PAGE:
Our data scientists’ analysis of Victoria's COVID-19 infection trajectory has unearthed a disturbing finding: it would appear that since April our southern neighbour has systematically underperformed the rest of Australia's key conurbations in terms of its ability to contain this wicked virus and flatten their curve.
The first chart below is a screenshot from our internal, real-time system that tracks the cumulative number of daily infections. This highlights that Victoria has been struggling to contain COVID-19 since the start of April in striking contrast to the rest of Australia, which has done a brilliant job of flattening their curves. (Click on the image to view a higher resolution version of it.)
The second screen-shot from our systems presents the growth in cumulative infections on a state-by-state basis in logarithmic terms, and it shows a similar story: there is something in the Victorian experience---either its policy reaction function or perhaps the composition of its population---that has prevented it from flattening the COVID-19 curve like all other states. Put differently, Victoria's curve has been increasing, not flat-lining, for a number of months now in contrast to the other major metro markets.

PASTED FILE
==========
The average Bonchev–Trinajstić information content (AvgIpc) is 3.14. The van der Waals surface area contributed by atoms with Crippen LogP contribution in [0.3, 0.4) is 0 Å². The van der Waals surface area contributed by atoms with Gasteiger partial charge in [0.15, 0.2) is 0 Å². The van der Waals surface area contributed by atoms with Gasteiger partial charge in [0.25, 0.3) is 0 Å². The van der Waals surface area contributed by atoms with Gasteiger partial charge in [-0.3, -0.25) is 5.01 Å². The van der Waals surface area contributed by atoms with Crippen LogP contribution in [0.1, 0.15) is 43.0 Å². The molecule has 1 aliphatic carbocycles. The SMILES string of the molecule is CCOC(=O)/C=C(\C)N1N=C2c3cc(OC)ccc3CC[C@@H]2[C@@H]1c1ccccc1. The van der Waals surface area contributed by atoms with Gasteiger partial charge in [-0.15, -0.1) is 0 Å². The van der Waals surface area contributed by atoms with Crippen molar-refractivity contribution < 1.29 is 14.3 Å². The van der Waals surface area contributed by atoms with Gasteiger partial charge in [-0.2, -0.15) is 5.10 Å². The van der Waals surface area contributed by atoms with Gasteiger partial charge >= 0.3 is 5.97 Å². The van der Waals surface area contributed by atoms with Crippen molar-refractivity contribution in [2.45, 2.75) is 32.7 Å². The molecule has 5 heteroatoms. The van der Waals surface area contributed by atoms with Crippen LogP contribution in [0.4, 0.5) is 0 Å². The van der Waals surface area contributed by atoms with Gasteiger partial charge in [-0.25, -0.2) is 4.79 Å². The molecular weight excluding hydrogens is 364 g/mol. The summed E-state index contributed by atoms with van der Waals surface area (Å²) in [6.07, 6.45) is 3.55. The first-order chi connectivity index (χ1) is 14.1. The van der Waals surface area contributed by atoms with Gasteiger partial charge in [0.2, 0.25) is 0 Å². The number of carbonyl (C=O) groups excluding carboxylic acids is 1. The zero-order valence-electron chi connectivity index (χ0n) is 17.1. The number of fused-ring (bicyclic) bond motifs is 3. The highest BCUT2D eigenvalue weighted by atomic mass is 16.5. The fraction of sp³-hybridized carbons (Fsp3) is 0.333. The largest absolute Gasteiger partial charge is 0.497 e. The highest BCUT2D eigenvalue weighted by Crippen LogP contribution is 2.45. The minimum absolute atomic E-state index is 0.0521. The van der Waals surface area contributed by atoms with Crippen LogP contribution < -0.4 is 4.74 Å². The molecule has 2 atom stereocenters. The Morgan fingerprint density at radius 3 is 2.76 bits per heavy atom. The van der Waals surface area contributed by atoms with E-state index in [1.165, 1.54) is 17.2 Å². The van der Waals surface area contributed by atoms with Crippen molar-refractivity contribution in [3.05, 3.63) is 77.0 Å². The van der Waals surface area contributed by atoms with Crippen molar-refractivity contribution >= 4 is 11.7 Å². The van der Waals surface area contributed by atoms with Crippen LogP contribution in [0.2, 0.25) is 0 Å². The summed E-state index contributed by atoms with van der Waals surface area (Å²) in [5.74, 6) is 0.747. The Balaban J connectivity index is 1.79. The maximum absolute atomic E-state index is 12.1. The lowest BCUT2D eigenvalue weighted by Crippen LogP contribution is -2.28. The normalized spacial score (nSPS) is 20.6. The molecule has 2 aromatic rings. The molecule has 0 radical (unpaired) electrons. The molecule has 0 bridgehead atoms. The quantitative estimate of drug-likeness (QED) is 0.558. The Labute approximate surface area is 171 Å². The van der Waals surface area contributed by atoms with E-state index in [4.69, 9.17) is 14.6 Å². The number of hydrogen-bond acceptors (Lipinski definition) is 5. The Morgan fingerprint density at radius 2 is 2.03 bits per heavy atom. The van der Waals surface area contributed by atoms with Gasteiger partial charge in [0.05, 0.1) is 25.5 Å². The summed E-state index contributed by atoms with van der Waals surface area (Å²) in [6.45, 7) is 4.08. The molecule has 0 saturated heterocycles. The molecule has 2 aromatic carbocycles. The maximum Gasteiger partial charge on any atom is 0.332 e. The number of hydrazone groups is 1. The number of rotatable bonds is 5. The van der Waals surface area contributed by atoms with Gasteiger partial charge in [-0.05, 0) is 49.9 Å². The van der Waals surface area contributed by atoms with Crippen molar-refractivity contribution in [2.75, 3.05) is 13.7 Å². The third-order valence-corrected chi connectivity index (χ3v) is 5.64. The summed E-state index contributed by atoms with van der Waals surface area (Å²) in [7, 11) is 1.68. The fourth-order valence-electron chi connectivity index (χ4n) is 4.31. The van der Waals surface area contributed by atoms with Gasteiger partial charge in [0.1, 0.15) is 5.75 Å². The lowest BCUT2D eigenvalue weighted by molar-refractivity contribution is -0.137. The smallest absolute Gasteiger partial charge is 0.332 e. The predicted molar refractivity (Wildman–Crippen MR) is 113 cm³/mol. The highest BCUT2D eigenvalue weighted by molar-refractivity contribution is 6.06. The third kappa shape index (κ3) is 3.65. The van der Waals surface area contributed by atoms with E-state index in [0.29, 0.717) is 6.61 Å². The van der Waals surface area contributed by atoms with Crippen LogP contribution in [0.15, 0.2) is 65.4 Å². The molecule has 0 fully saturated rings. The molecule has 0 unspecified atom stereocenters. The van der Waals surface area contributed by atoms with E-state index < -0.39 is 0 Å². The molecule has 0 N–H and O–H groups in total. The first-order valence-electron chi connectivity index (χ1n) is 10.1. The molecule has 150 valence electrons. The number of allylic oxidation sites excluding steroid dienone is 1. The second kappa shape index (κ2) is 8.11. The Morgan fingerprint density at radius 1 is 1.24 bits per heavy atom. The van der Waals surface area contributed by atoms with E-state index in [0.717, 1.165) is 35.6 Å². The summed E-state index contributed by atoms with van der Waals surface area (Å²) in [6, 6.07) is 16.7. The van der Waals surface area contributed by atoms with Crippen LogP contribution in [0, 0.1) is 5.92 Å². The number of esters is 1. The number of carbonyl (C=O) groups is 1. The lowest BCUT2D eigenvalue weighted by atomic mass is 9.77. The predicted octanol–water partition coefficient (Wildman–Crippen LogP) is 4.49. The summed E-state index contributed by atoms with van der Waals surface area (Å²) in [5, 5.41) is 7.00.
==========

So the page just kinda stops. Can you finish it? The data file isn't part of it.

If we then look at the daily change in the number of new infections, one can see that Victoria (blue line) has reported persistently higher cases than NSW (brown line), which is the comparison in the first screen-shot below, and all other states, which are included in the second screen-shot.
While I might want to beat-up on my Victorian brethren, when we turn to consider our real-time Google mobility data, on almost every score Premier Andrews has been a lot tougher than the other states. You can click on the screen-shot below to see our Google activity data in more detail. Victoria is the purple line and has experienced, for example, lower retail/recreation activity, public transport usage, workplace attendance, participation in parks, and longer stays at home. (The residential screen tracks the duration of time that people spend in their homes.)
It therefore remains something of a puzzle as to why the Victorians have been such poor COVID-19 performers. I suspect it has to do with the composition of their population, and predispositions among certain cohorts of individuals that have higher COVID-19 transmission propensities through their personal interactions. This makes sense given Victoria's recent outbreaks have been reportedly focussed on specific family gatherings.